A senior executive at Swiss investment bank Credit Suisse who claims to be “nonbinary” and “gender fluid” spent much of the past several years campaigning for LGBTQ inclusion in the global financial system as performance at the company declined.
The financial institution named several “material weaknesses” with respect to risk assessment strategy in a recently published annual report. The Swiss Financial Market Supervisory Authority and the Swiss National Bank provided the company with $54 billion in liquidity on Thursday in order to prevent the collapse of the “systemically important” institution.
Jordan Schachtel, an independent journalist at The Dossier, noted on social media that Bunce has accumulated many honors from LGBTQ activist entities and prominent organizations in the financial sector. The executive’s LinkedIn account lists “She/Her/They” pronouns; half of the profile picture featured on the account shows Bunce in a suit and tie, while the other half shows Bunce wearing makeup, a blonde wig, a red dress, and what appear to be fake breasts.
Bunce has worked at Credit Suisse for nearly two decades, including more than eight years as the firm’s head of global markets core engineering integration components.
The Bank of London featured Bunce as recently as this week in its Rainbow Honours initiative. “It warms my heart to see so much work done to progress our world to being a more open and inclusive space for all and where everyone can live free from the fear of prejudice, discrimination and hatred,” Bunce wrote on LinkedIn. “I am also so very proud of all my colleagues here at Credit Suisse and the many other firms and organisations I work with as each and every LGBTQI+ Ally really is a super hero.”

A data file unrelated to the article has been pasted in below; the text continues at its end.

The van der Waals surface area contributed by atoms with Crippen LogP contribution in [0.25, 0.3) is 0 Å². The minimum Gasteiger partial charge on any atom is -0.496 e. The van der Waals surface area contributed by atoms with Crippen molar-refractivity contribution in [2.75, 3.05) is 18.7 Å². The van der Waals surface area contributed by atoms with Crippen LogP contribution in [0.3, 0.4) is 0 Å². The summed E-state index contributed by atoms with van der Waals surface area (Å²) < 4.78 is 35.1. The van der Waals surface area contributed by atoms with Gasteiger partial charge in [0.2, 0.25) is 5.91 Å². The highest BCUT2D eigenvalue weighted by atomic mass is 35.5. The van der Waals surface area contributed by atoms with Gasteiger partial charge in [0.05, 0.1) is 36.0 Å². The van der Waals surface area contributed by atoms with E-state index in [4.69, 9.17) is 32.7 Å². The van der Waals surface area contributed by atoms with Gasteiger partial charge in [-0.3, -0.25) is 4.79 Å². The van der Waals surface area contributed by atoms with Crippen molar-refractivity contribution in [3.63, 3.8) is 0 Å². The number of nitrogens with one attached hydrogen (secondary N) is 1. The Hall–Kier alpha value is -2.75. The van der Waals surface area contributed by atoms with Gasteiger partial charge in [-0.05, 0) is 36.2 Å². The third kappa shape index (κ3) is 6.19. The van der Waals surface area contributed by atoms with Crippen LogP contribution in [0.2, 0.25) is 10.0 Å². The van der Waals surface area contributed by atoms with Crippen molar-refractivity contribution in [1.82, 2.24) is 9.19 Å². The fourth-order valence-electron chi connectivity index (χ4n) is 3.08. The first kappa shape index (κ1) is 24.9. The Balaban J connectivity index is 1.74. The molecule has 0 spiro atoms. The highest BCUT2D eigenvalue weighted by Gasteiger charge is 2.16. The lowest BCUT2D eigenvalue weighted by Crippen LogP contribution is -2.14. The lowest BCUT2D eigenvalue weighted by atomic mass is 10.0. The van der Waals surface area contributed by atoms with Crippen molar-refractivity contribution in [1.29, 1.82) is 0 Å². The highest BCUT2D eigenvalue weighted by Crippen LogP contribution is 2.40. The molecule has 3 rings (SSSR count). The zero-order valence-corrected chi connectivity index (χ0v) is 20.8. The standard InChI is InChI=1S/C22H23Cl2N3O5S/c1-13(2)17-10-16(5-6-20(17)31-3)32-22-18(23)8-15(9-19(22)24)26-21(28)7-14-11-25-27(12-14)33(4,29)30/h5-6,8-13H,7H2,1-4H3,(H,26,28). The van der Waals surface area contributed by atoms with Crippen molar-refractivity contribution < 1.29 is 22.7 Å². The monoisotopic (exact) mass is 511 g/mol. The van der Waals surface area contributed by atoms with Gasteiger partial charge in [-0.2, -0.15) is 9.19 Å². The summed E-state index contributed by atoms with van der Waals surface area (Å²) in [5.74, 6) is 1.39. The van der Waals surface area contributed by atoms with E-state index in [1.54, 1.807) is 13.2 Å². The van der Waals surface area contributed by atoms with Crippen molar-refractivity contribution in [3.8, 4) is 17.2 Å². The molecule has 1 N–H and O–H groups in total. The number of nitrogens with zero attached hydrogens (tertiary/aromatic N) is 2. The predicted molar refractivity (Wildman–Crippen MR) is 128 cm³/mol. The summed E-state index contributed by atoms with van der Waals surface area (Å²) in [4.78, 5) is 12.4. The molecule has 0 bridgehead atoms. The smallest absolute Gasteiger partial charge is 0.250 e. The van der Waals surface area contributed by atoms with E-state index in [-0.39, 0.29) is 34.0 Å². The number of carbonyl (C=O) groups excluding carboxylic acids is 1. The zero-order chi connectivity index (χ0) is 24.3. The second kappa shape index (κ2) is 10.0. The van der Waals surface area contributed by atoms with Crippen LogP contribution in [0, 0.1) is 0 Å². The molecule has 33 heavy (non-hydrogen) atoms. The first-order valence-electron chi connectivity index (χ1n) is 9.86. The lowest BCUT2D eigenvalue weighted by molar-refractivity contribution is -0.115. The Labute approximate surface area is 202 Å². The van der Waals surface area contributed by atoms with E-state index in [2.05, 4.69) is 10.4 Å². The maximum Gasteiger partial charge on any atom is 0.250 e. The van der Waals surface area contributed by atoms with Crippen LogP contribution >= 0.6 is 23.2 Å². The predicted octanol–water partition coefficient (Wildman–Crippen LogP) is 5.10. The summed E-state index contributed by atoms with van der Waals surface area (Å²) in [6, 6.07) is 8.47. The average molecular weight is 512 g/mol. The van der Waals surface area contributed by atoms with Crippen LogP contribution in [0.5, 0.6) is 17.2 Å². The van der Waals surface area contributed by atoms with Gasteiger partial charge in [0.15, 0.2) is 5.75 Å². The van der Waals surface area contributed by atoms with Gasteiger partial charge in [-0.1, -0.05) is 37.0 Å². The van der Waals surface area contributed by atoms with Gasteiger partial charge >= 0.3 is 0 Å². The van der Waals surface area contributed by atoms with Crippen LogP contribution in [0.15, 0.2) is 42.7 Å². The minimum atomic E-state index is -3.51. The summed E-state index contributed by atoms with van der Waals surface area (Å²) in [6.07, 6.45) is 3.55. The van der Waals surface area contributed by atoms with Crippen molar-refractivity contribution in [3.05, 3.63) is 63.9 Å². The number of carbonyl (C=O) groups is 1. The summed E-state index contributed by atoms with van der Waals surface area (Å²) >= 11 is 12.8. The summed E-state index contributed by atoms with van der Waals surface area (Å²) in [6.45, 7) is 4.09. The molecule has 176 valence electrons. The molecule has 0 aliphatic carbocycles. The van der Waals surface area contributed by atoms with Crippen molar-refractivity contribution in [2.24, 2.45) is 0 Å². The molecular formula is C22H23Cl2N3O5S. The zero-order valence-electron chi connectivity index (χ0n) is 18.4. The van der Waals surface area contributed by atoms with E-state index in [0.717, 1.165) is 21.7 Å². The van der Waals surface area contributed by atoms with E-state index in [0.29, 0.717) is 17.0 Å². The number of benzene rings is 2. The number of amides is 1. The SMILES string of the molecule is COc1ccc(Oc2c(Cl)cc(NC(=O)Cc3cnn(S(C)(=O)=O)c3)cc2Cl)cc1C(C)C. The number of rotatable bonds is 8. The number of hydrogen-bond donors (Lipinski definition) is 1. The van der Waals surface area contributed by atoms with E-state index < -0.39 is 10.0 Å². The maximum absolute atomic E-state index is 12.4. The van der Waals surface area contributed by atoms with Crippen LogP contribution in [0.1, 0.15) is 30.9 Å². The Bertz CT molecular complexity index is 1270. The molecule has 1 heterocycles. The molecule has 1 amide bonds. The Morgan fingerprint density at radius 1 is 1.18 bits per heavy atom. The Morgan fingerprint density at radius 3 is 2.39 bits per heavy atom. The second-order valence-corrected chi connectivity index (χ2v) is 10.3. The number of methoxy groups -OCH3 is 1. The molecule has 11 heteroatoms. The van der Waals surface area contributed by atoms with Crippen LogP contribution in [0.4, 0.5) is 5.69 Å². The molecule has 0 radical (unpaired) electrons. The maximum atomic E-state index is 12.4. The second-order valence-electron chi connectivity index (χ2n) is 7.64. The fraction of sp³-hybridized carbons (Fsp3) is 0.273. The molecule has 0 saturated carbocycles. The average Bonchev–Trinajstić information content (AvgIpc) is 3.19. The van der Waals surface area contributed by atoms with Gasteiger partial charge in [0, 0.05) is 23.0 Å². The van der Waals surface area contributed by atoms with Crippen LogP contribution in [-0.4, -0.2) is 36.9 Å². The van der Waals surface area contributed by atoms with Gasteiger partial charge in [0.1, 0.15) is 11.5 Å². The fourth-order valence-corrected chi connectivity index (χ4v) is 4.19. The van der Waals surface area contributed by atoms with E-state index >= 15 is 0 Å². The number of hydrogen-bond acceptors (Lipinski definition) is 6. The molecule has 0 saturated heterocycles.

Bunce has also been listed as one of the “champions of women in business” by Financial Times. The executive defined intersectionality as not conforming to “a nice, single one box” last year at an LGBTQ conference hosted by consulting firm McKinsey & Company. “I’m nonbinary, I’m genderfluid, I’m trans, I’m many different things,” Bunce remarked. “We all have so many different amazing attributes. To me, we’re all the same, but uniquely different.”
McKinsey interviewed Bunce in 2021 and called the executive “Mx. Pips Bunce” in a social media video.
Credit Suisse boasts on its website that more than 6,000 employees were “active LGBTQ+ allies” as of two years ago and offers “ally networks” for members of senior management.
The recent financial instability at Credit Suisse has been developing for years, but intensified days after Silicon Valley Bank, one of the largest financial institutions in the United States, collapsed after depositors rushed to withdraw their funds. Silicon Valley Bank announced a share sale after the company suffered heavy losses from the liquidation of a $21 billion bond portfolio, raising concerns among clients about the safety of their assets. The Federal Deposit Insurance Corporation now directs holdings maintained by Silicon Valley Bank.
The company faced backlash in the wake of its collapse for an intense emphasis on diversity, equity, and inclusion. Silicon Valley Bank neglected to fill its senior risk management role for most of last year while Jay Ersapah, the executive in charge of risk management in Europe, Africa, and the Middle East, described herself as a “queer person of color from a working-class background” and organized LGBTQ initiatives such as a month-long pride campaign.